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  • Always On Your Phone While Caring For Baby? How It Can Hurt Your Kids, Say Experts

    You may be physically present but are you emotionally-attuned to your children's needs?
    by Kitty Elicay .
Always On Your Phone While Caring For Baby? How It Can Hurt Your Kids, Say Experts
  • Parents are aware of the dangers of excessive screen time for kids and the importance of setting guidelines for its usage, but more than worrying about raising screen-obsessed children, have you also wondered whether the amount of time you spend on your devices is affecting your child’s development, as well as your relationship with them?

    While this generation sees parents who are constantly present in their children’s lives, experts have noted that it is more of a physical presence rather than being emotionally attuned to their needs. Parents who are always on their phone tend to multitask while they are with their children — this leads to distracted parenting, defined as “parental overuse of hand-held technology, particularly cellphone and tablets, in the presence of children,” according to an article published by Michigan State University.

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    The dangers of distracted parenting

    Your smartphone usage doesn’t go unnoticed by your kids. In 2015, a global survey of 6,000 children ages 8 to 13 by AVG Technologies found that 52% of the kids thought their parents spend too much time on their mobile phones. Thirty-two percent of them felt unimportant whenever their parents used their phones during meal times, conversations, when watching television, and playing outside.


    Here are three more reasons distracted parenting affects your child’s development.

    It can affect your baby’s brain development.

    In 2016, a study published in the journal Translational Psychiatry suggested that distracted parenting can affect babies’ brain development, particularly their ability to understand pleasure.

    Though researchers tested the experiment on mice, they found that one mouse who received distracted attention from its mom ate and played less compared to mice who grew up in an ideal setting with comfy nests. According to the study, the lack of consistent, repetitive, and reliable attention may have affected the mice’s ability to develop proper emotional connections to help understand the pleasure. This can mirror a human baby’s need for emotional connections at the early stages of his life.

    “When a baby is days, weeks, and months old, it can become extraordinarily inconvenient to be constantly needed for hands-on care and heartfelt attention. Yet this is exactly what babies need for a fulfilling, successful, and emotionally satisfying life,” said Lisa Rafel, Gary Malkin, and David Surrenda, Ph.D., authors of Safe in the Arms of Love: Deepening the Essential Bond with Your Baby, in their blog.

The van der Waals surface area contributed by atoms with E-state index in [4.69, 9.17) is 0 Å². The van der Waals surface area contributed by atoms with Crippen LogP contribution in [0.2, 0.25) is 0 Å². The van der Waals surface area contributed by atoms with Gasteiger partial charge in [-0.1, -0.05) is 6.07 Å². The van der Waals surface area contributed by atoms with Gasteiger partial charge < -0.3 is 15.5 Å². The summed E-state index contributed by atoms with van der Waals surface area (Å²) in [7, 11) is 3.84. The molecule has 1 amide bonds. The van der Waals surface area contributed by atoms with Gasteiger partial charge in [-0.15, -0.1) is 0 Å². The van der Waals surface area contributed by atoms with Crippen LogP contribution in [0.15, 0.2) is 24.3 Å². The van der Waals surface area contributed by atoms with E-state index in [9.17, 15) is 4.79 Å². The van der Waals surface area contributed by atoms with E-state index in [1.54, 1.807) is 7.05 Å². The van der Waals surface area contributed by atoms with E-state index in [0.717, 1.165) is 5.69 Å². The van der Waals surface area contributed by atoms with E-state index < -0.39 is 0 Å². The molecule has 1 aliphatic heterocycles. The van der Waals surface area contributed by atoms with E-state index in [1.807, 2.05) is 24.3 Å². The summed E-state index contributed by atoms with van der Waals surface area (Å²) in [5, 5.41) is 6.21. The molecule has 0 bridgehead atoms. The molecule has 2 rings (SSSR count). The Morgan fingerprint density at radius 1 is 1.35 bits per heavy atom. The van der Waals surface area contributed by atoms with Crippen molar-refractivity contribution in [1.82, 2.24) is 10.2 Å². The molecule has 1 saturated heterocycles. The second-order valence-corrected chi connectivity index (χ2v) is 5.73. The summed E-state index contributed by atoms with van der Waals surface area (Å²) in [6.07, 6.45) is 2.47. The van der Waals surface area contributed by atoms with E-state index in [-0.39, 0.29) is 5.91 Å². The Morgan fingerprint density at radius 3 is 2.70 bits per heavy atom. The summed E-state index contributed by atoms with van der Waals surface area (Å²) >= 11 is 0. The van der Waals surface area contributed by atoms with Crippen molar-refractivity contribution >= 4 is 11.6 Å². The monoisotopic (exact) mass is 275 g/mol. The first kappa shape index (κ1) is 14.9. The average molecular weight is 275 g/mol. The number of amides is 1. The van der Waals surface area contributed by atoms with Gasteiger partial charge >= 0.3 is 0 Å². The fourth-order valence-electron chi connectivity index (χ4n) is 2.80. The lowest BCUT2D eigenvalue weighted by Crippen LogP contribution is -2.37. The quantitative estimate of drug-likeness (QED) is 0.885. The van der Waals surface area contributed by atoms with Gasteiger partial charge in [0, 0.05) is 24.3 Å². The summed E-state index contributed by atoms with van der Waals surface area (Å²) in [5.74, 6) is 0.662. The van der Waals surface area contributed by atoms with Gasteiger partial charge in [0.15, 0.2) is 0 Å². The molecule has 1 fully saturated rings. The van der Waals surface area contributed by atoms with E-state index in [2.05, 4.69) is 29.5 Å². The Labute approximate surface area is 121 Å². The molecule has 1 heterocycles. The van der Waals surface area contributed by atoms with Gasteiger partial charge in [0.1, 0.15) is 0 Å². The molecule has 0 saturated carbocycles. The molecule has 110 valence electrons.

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    It can prevent them from learning new words.

    Back-and-forth talk between young children and their parents is crucial in developing strong language and communication skills. But if your conversations are always interrupted by gadgets — you pause to reply to a message or get distracted by a notification — it can affect your toddler’s cognitive development.

    A recent study published in the journal Developmental Psychology found that toddlers were more likely to learn invented words in uninterrupted conditions than toddlers whose parents had to answer a phone call, even just a brief one. Researchers suggest that toddlers learn best when they are directly interacting with parents who attend to them.

    “Toddlers cannot learn when we break the flow of conversations by picking up our cellphones or looking at the text that whizzes by our screens,” says psychologist Kathy Hirsh-Pasek in an interview with The Atlantic. She is also the second author of the study.

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    It can lead you to misinterpret your child’s emotional needs.

    Parents are wary of their kids developing screen dependency disorder (SDD), but they are also susceptible to developing the symptoms as well. Many of those who are addicted to screens prefer to isolate themselves from others and are often agitated and suffer from mood swings.

    Distracted adults who’ve become dependent on their phone can grow irritable when their phone use is interrupted. They might think that their toddler is throwing a tantrum because the child is being manipulative, when in reality, their child just needs attention.

    Remember: when our children’s basic needs go unnoticed, they will resort to negative attention-seeking behavior to shine a light on their needs. Instead of being impatient, our response can be to show that she is loved and to be emotionally present.

    We’re sure that no parent intentionally chooses their smartphones over their kids. But we should also remember to set aside enough time with them without interruptions. Take time to put your cellphone down, turn off the notifications, and give your child your full attention. This simple action will go a long way for you and for him.


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